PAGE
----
Organizational Developments: 1940–41

The increase of CWS activities and the consequent expansion of personnel rolls made it necessary to set up more elaborate administrative machinery in the Chief’s office and in the field. (Charts’ and 2. See also Tables 2 and 3.) In July 1940 General Baker provided for an expanded organization in his office. Fiscal, Supply, Procurement, and Information Branches were raised to division status and thus placed on an administrative par with the Technical, Personnel, and Training Divisions. Since the Army was placing greater emphasis on procurement than on any of its other functions, the new Procurement Division was most imposing in its make-up. It included two subdivisions, designated Arsenal Procurement and Industrial Procurement. Each subdivision contained several sections and some of the sections had several

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Chart 1: Organization,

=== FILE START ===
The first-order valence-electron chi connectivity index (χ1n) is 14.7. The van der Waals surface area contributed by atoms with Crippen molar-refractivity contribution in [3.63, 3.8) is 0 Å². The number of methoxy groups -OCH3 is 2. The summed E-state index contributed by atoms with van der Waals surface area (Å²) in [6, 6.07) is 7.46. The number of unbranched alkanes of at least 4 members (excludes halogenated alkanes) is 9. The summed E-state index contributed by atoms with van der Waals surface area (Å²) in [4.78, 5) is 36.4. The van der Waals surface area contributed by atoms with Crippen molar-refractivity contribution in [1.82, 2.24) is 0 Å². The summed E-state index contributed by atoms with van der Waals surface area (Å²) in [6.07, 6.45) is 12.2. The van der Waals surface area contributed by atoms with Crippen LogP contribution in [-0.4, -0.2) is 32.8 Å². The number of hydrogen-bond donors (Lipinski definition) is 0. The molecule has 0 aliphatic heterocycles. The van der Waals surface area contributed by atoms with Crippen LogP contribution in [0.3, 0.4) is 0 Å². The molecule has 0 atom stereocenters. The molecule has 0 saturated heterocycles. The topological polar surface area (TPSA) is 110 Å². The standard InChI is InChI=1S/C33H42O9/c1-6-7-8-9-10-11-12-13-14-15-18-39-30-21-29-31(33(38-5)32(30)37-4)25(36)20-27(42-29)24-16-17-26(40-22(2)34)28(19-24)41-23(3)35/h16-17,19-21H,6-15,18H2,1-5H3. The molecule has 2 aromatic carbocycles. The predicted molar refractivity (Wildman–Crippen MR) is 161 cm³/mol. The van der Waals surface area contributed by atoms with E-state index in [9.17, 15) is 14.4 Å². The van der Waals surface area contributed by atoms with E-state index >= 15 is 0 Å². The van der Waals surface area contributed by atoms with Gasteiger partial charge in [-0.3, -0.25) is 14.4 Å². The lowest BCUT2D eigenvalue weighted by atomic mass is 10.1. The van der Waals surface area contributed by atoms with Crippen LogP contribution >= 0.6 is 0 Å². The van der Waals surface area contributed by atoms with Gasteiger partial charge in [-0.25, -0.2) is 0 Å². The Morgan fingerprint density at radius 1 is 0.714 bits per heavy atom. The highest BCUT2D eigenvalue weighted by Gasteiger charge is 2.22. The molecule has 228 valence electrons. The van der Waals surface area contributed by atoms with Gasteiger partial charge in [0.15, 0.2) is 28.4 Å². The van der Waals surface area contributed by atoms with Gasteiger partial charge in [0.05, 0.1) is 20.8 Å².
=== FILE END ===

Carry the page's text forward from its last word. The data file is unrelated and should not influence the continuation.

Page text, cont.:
Office, Chief of Chemical Warfare Service, Washington, D

Chart 1: Organization, Office, Chief of Chemical Warfare Service, Washington, D.C., as of 6 July 1940

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Chart 2—Organization 
of the Chemical Warfare Service, as of August 1940

Chart 2—Organization of the Chemical Warfare Service, as of August 1940

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branches.62 Later this nomenclature was reversed, and sections became standard subdivisions of branches in all Army organizations.63

The initiation of procurement activities in the districts in mid-1940 led to an increase in the number of employees and to the development of district organizations to supervise expanding activities. Before 1939 each procurement district office was staffed by one officer and a stenographer or two, but in fiscal year 1940 several of the districts added a civilian engineer and a draftsman to the rolls. The increased appropriations in fiscal year 1941 enabled the districts to hire many more employees, so that by December 1940 the Boston district had 108 civilian employees, New York 82, Pittsburgh 373, and San Francisco 73. The vast majority of these were inspectors. By the end of 1940 the number of officers in the various districts ranged from five and twenty.64 During 1941 the roster continued to grow. The following tabulation shows the comparative number of military and civilians in the five districts at dates indicated in 1941:65